Dig Deeper: Waiting for the Bus
“What is the most surprising way Jesus has shown up in your life?”
That question was the start of our most interesting conversation yet last week in our book discussion group. We’ve been talking about Rob Bell’s “Love Wins” and his views on heaven and hell. It’s been a great book for discussion but we are nearly at the final chapter and I for one am beginning to feel like we’ve said all we can say on the subject. Time to move on. After all, when we talk about the afterlife, at some point we are speculating. As one of our members said: “We really just don’t know, won’t know until we get there.”
You may agree or disagree with Rob Bell but you can’t prove or disprove what he is saying. (And most of our group tends to fall in Rob’s camp, so there’s not much for us to argue about amongst ourselves….)
However, this week we were talking about Jesus as our Rock and the group was asked where and how Jesus has shown up for them in this life. For some members of the group, Jesus had surprised them with a sense of peace and calm at times of great personal tragedy. For others, the stories were less dramatic but his presence no less sure and certain.
For me, Jesus has shown up in surprising ways through people around me. Sometimes it has been that person who stops long enough to really see me, really listen to me, when I need help. And sometimes it is that person who gives me the word I need to hear, the word that makes me realize I need to get up and move. Time to stop waiting for the bus.
I remember an incident that happened to my daughter when she was traveling to a graduate school audition. On this particular trip, she ended up going by herself to a strange city. She did really well, negotiating the airport, catching a bus to her hotel, getting to the various appointments at the university. Finally, on Saturday morning she checked out of the hotel and went to the bus stop to catch the bus back to the airport for her flight home.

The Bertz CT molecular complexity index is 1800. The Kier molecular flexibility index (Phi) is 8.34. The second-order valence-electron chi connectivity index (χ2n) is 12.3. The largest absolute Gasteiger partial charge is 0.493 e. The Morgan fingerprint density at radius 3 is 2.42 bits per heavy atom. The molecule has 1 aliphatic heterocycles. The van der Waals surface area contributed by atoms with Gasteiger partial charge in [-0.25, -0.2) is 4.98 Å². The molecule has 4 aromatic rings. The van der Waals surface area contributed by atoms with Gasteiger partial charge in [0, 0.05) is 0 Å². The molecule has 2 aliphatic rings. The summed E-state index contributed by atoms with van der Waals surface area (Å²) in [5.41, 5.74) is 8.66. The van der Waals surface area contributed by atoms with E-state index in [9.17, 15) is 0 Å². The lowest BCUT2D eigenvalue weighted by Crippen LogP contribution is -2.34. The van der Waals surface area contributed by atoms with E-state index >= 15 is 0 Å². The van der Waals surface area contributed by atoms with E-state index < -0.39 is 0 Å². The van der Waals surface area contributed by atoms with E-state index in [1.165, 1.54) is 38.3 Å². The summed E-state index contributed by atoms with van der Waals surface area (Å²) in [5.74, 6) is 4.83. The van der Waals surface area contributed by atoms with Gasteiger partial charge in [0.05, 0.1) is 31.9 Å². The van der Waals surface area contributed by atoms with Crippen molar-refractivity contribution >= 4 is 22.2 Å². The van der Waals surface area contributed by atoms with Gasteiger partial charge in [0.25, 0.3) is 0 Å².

But the bus didn’t come.
She waited and waited, increasingly anxious about getting to her plane on time. Finally, a strange looking young woman with rather wild hair approached her and asked: “Are you waiting for the #35 bus to the airport?”
My daughter said she was.
“Well, that bus doesn’t run on the weekends. You need to cross the street and go up two blocks. Wait on the opposite corner. The bus that comes that way will get you to the airport.”
She did and it did.
When my daughter told me this story, my first reaction was that she had indeed encountered the divine. (An angel, perhaps? Not a scary New Testament Gabriel sort, but to a young girl sitting alone on a deserted city street, just as unsettling and awesome.)
Rob Bell says our belief about the afterlife–our eschatology–affects how we live our lives here. Perhaps it is the other way around. I may not know with certainty what heaven will be like but if I know the sure and certain presence of a loving God in the Here and Now, how can I do otherwise than believe that I will be with that loving God in the Yet to Come?
Wishing us all a blessed Lenten season ahead on this Ash Wednesday evening….